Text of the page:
|POP. GROWTH RATE:||+0.1%|
|GDP PER CAPITA:||41,863|
National Democratic Party of Germany (Nationaldemokratische Partei Deutschlands, NDP)
By its own definition, the NPD is “Germany's oldest nationalist party.” The organization was established in 1964 and first stood for Parliament in 1965 in the former West Germany. Since then, support for the party has been fluctuating between 0.1 and 2%. In the 2013 general election it gained 1.3% of the votes. The party is represented in two of the 16 regional parliaments, while it has no delegate in the Federal assembly. At the regional level the NPD is significantly more capable as it is able to command the strongest support in the former East-German territories. Due to the party's chauvinistic and intolerant terminology (“Germany is ours alone, Germans”) and the military nature of its marches, it qualifies as a neo-Nazi party. The NPD has created a special ideology mixing existential security and the socialist/communist cult of work with the fundamentals of social-Darwinism. The option of the organization’s ban came up a number of times on constitutional grounds, although all such attempts failed when in 2003 it was revealed that most of the government evidence presented in court came from the secret services that had infiltrated the inner circles of the party. As a result, albeit with little public support, the NPD continues to operate in Germany to this day. In February 2014, the German Constitutional Court abolished the 3% parliamentary threshold in respect to the EP elections on constitutional grounds, a ruling that favors small parties such as NPD. Accordingly, the party’s major objective in the upcoming European election is sending its former leader, Udo Voigt to the EP with the mission of developing strategic alliances with other European nationalist forces.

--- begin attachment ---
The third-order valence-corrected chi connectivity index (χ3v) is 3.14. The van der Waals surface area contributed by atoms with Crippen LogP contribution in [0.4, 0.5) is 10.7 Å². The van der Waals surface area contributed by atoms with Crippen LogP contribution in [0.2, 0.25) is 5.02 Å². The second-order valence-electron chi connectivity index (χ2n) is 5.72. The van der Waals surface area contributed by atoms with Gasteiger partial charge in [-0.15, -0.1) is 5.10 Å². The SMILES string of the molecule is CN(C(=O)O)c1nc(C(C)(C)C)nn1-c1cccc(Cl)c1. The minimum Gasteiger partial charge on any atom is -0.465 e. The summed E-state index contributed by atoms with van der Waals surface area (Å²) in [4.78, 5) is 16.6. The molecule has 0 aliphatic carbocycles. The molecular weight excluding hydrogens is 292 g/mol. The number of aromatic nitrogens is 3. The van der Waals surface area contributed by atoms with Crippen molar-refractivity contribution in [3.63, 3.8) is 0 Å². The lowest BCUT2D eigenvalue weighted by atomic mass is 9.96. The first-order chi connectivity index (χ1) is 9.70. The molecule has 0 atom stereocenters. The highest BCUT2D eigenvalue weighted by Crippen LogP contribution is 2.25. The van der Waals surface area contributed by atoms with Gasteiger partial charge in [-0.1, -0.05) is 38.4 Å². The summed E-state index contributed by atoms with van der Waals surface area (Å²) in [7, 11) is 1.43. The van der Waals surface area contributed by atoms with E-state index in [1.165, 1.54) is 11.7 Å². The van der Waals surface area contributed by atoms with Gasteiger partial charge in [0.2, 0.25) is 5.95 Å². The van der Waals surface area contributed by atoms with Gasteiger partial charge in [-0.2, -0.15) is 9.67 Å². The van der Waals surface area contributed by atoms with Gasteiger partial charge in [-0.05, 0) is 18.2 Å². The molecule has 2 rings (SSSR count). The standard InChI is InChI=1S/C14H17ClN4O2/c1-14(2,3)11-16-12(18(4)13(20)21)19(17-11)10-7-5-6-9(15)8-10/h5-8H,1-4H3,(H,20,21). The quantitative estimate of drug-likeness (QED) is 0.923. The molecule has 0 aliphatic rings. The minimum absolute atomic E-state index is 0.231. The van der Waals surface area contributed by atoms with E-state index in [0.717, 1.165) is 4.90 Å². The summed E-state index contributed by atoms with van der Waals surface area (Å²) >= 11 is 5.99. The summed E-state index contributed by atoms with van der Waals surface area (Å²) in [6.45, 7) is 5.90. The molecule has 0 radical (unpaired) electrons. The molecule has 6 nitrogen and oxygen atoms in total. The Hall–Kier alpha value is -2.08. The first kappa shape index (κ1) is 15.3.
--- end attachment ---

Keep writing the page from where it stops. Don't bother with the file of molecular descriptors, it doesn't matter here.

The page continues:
(Updated on 15 August, 2016)
NDP on the Internet:
Alternative for Germany (Alternative für Deutschland, AfD)
Alternative für Deutschland was founded by Bernd Lucke, Alexander Gauland and Konrad Adam in 2013. The party at the time had a plethora of members with Ph.D.s and its Eurosceptic manifesto called for empowering national governments to get rid of the Euro, mandating referenda for some EU policies and opposing German-backed bailouts for poorer southern European countries. The party’s moderate leader, Bernd Lucke quit the party in July 2015, as he felt xenophobic voices had got stronger in the previous months. Right-winger Frauke Petry, who leads the party at this time, took over and the AfD formally adopted a clear anti-Islamic stance on 1 May 2016. The party’s manifesto states “Islam is not a part of Germany”. The manifesto rejects minarets and the Muslim call to prayer and the party officially supports a ban on full-body veils. AfD’s manifesto officially only calls for the country’s exit from the Eurozone but Franz Wiese said after the Brexit vote that AfD would make it to the federal parliament in 2017 and then ‘Dexit’ would be on top of AfD’s agenda.